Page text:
There are two societal fields in which most of us remain almost muzzled and our hands are tied: economy and politics. We might be allowed to vote, to buy and sell as we see fit, and to line up for rallies against everything we dislike – but in essence we are powerless when greater forces decide the fates of our nations. The generation of Black Sabbath were heirs to their forefathers’ swoon. Having grown up in the post-war depression marked by lack and loss as much as by restart and stoical strength, Ozzy Osbourne, Tony Iommi, Geezer Butler and Bill Ward soon turned a critical eye on the subject of war and political cowardice. Their second album “Paranoid” (1970) features songs such as “War Pigs”, “Iron Man” and “Electric Funeral”, haunting reminders of the havoc humans are capable of wreaking.
Make love, not war: Iommi and Osbourne making peace in 1973
Faceless Generals are compared to witches and deathly sorcerers in “War Pigs”. They are accused of having poisoned the masses’ minds, whereas politicians, blinded by power, “[make] war just for fun” and “[treat] people just like pawns in chess”. Wars are fought by and on the backs of common people, yet not by those who pull the greater political strings – nothing about this perception has changed since Ozzy claimed that “Politicians hide themselves away, they only started the war. Why should they go out to fight? They leave that all to the poor.” Finally, characteristic Black Sabbath manner of course demands the introduction of the threat of Judgement Day, with “Satan [who] laughing spreads his wings” as every political wrongdoer’s eternal host.
Less unambiguous but equally gloomy a message is contained in the lyrics of “Iron Man”. When dealing with lyrics, behind every corner lurks the danger of interpretation. However, this step sometimes must be taken for the sake of understanding the words in a song as more than random expressions. What if Iron Man, who “was turned to steel” and plans vengeance because “nobody wants him” is understood to be a soldier after war? “Has he lost his mind? Can he see or is he blind? Can he walk at all, or if he moves will he fall? Is he alive or dead? Has he thoughts within his head? We’ll just pass him there, why should we even care?”, Ozzy sings. Similarly, Iron Man could be a greater metaphor for war itself, leaden, unwanted, vindictive, and randomly chasing any group of victims. I am Iron Man.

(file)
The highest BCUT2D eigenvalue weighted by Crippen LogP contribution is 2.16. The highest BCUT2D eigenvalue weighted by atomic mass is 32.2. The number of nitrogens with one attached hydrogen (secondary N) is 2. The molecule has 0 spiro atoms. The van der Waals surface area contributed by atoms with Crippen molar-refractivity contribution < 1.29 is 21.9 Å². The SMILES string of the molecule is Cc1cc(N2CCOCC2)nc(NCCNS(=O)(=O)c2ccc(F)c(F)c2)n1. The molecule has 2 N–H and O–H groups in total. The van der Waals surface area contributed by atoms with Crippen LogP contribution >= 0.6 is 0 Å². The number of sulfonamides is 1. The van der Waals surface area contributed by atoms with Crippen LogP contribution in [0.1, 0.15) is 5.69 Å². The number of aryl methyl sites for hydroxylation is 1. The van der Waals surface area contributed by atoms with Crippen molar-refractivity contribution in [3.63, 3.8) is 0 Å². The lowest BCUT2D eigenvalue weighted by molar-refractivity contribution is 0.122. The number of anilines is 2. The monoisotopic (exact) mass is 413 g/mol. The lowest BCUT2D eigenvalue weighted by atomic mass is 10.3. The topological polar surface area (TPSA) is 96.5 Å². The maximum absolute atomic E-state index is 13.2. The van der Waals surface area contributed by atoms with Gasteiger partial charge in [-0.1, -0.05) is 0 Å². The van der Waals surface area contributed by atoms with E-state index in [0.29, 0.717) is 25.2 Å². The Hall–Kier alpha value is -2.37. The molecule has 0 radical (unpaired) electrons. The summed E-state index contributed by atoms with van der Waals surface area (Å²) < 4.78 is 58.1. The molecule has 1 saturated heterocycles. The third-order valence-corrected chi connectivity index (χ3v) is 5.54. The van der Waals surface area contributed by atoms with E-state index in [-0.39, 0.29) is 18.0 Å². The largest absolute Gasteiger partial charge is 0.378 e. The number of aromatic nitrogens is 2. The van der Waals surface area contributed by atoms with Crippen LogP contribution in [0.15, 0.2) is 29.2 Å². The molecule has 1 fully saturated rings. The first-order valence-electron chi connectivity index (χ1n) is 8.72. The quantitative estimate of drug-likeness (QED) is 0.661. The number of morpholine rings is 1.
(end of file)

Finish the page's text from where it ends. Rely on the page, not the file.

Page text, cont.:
In “Electric Funeral”, Black Sabbath finally turn towards the hysteric threat of atomic war, again deploying religious metaphors linked to occultism. The burning globe resembles “electric funeral pyre”, and during its expiration it’s the “supernatural king” of atomic power who takes mother earth under his wing, accompanied by Hell’s angels.
At a time when war had ceased to be part of people’s daily worries, politics, economy and society opened up various new vistas of critique for the eager musician.The Metallic nineties brought recollections of revolution, hints at global pollution, and a general sense of being lost in a world too big and too fast for us. An outright pessimistic view of our world was put into lyrics by Machine Head on their record “Supercharger” in 2001. The “Blank Generation”, this is us, confronted with the ills of progress, regress, excess.
Machine Head in the Nineties: the Supercharger cover
Robb Flynn sings that “they say we been going down and going down, been traveling on the road to nowhere.” He describes how when growing up he slowly realised that the world was worse than she seemed, and her way could only lead downwards. (Note: I am aware that the narrator in these lyrics is not necessarily Robert Flynn, but I point-blank refuse to employ artificial academic terms such as lyrical persona in this blog!) Corruption, greed, hate and pain, which “we learned to see” and, perhaps, to accept as normal, put an end to mankind’s innocence. Machine Head’s toast to this lost innocence is a toast to the generation of the blank, and it reads thus:
So here’s to our collagen lips and saline tits
To our growth hormones and antibiotics
To the Hollywood world we made out of Barbie doll hearts
After we melted them down so we could make our new start
Here’s to a generation scared and always wondering why
Instead of playing doctor, we play shoot each other and die
Instead of ring around the Rosie, we play hide from Mommy
‘Cause Mommy’s been drinking again and we don’t want to get beat
Even with all our tattoos and all our cheap thrills
There’s still a hole inside of us that may not ever get filled
So we give back a little bit of what the world’s given us
Giving back a bit of never giving a fuck
Here’s to the justice never dealt, to innocent, proven guilty
Here’s to bad cops turning cheeks when real cops are on the street
Here’s to the rat-tat-n-tat of gun shots, and your life is shattered
Here’s to “Gimme me your cash or your brains is gettin’ splattered”
Here’s to mad cow disease and all that yummy MSG
Here’s to Mickey d’s serving all those mutant chick-a-dees
This is a toast to celebrate the end of our innocence
This is a toast to celebrate how
We’ve become desensitized
If life is to grow
Some life must die
Are we the “Blank Generation”? Convince yourself.
There is truth in these words. Enough truth to suggest that, lyrically, Heavy Metal is far from dumb and evil…